Katherine Q. Stone in the Los Angeles Review of Books:
In the summer of 2014, three years after I read Orhan Pamuk’s The Museum of Innocence for the first time, I flew to Istanbul. It was one year after the anti-government protests in Gezi Park that brought international attention to Turkey’s widespread political corruption, media censorship, and police brutality. Though I had obsessively followed the protests and attended rallies of support in New York, my reasons for coming to Istanbul weren’t political. Instead, I came for Pamuk. I wanted to see if the way he described the city in his novels would match my experiences; or if, as a yabancı, a foreigner, the city’s best secrets would always remain out of my reach.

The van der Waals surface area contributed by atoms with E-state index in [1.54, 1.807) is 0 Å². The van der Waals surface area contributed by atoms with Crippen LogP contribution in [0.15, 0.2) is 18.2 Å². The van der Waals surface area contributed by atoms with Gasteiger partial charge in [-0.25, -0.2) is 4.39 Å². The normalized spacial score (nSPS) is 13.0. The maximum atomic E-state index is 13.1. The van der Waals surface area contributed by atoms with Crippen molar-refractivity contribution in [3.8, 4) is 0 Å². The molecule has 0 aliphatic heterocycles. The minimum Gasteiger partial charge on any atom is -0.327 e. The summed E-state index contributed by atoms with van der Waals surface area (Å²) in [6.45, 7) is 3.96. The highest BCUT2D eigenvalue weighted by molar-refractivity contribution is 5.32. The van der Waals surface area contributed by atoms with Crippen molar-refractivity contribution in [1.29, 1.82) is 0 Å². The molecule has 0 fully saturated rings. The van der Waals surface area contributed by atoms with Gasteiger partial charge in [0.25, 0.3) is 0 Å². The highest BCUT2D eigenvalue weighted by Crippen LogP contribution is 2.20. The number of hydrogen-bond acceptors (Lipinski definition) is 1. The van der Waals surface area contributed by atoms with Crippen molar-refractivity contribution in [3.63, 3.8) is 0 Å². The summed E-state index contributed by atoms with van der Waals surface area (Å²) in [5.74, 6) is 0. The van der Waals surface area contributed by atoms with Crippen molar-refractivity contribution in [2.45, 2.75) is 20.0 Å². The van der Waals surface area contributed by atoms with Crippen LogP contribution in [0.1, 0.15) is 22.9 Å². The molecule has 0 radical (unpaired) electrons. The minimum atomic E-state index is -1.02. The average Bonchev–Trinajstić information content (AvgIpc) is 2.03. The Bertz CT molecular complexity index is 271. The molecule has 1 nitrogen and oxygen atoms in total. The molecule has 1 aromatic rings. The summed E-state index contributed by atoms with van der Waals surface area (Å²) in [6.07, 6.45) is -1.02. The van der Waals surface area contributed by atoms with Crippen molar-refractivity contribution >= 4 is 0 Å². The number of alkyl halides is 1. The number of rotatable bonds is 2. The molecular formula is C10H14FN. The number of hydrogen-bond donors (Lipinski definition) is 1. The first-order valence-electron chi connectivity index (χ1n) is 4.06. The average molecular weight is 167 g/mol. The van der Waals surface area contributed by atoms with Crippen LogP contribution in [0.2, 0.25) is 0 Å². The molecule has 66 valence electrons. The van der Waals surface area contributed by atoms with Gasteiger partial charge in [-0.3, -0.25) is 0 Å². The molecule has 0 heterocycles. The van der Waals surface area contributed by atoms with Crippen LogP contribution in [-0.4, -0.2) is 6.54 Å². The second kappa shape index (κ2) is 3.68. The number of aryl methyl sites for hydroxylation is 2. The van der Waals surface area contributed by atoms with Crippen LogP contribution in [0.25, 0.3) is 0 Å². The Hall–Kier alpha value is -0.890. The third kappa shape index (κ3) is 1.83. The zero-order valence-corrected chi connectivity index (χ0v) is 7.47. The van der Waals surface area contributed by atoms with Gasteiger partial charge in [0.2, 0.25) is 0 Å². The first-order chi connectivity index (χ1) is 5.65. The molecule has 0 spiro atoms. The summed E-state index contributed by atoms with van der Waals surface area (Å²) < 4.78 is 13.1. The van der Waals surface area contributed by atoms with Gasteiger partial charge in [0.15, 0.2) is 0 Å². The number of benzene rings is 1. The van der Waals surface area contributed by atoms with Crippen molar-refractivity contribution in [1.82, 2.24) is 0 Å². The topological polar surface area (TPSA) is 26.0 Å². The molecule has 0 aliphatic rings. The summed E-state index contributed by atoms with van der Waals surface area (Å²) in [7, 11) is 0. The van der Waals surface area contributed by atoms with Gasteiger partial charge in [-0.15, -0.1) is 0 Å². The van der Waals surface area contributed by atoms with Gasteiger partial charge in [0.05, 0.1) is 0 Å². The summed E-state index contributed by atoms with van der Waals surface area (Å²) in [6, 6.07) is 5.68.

I arrived in Istanbul two days after the Soma Mining Disaster, when the entire city was collectively mourning the 301 men who had died in the explosion. A resulting conflagration had just been extinguished. The country came to a standstill as, one by one, survivors, and then bodies, were lifted from the mine. Talk of dangerous working conditions began to spread, with miners saying they had been too frightened to speak up for fear of losing their jobs. Thousands of protesters gathered in Istanbul, Izmir, and several other major cities, including Ankara and Bursa. Photographs surfaced of Yusuf Yerkel, an aide to then-Prime Minister (and now President) Recep Tayyip Erdoğan, kicking a protester in the face, which led to further protests. The government issued a ban on public protests, sending water cannons, rubber bullets, and tear gas onto the streets. Lawyers on their way to assist the victims’ families were detained. YouTube had been banned.